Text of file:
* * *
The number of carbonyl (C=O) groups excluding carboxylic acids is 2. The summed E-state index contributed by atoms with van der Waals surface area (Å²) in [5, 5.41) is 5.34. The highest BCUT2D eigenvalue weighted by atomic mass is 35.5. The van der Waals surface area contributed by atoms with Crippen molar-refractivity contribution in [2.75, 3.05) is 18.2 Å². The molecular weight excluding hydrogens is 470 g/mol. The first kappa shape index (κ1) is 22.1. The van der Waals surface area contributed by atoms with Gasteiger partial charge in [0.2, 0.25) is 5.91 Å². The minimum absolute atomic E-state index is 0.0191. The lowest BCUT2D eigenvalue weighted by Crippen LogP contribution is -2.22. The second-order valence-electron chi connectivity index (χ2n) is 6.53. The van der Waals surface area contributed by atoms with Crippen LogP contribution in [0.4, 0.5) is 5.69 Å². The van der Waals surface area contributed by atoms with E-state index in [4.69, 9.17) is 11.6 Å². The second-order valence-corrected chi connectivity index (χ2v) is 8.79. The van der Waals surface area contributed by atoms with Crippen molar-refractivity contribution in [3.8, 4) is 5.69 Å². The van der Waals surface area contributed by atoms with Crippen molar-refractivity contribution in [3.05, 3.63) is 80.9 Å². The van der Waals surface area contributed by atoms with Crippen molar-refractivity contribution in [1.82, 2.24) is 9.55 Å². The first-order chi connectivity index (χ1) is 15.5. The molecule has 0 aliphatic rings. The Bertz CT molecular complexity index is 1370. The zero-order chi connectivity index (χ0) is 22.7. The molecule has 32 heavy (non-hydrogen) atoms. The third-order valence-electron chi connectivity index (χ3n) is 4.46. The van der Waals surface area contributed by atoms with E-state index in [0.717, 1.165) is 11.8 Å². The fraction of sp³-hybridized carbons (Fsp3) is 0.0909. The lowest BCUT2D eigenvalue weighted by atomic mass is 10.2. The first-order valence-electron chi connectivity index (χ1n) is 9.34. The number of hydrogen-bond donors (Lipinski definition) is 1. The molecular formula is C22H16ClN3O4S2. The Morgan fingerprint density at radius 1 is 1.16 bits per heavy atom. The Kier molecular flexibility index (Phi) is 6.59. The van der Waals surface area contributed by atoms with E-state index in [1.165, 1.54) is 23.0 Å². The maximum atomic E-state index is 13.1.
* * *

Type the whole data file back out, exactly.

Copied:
The number of carbonyl (C=O) groups excluding carboxylic acids is 2. The summed E-state index contributed by atoms with van der Waals surface area (Å²) in [5, 5.41) is 5.34. The highest BCUT2D eigenvalue weighted by atomic mass is 35.5. The van der Waals surface area contributed by atoms with Crippen molar-refractivity contribution in [2.75, 3.05) is 18.2 Å². The molecular weight excluding hydrogens is 470 g/mol. The first kappa shape index (κ1) is 22.1. The van der Waals surface area contributed by atoms with Gasteiger partial charge in [0.2, 0.25) is 5.91 Å². The minimum absolute atomic E-state index is 0.0191. The lowest BCUT2D eigenvalue weighted by Crippen LogP contribution is -2.22. The second-order valence-electron chi connectivity index (χ2n) is 6.53. The van der Waals surface area contributed by atoms with Crippen LogP contribution in [0.4, 0.5) is 5.69 Å². The van der Waals surface area contributed by atoms with E-state index in [4.69, 9.17) is 11.6 Å². The second-order valence-corrected chi connectivity index (χ2v) is 8.79. The van der Waals surface area contributed by atoms with Crippen molar-refractivity contribution in [3.8, 4) is 5.69 Å². The van der Waals surface area contributed by atoms with Crippen molar-refractivity contribution in [3.05, 3.63) is 80.9 Å². The van der Waals surface area contributed by atoms with Crippen molar-refractivity contribution in [1.82, 2.24) is 9.55 Å². The first-order chi connectivity index (χ1) is 15.5. The molecule has 0 aliphatic rings. The Bertz CT molecular complexity index is 1370. The zero-order chi connectivity index (χ0) is 22.7. The molecule has 32 heavy (non-hydrogen) atoms. The third-order valence-electron chi connectivity index (χ3n) is 4.46. The van der Waals surface area contributed by atoms with E-state index in [0.717, 1.165) is 11.8 Å². The fraction of sp³-hybridized carbons (Fsp3) is 0.0909. The lowest BCUT2D eigenvalue weighted by atomic mass is 10.2. The first-order valence-electron chi connectivity index (χ1n) is 9.34. The number of hydrogen-bond donors (Lipinski definition) is 1. The molecular formula is C22H16ClN3O4S2. The Morgan fingerprint density at radius 1 is 1.16 bits per heavy atom. The Kier molecular flexibility index (Phi) is 6.59. The van der Waals surface area contributed by atoms with E-state index in [1.165, 1.54) is 23.0 Å². The maximum atomic E-state index is 13.1.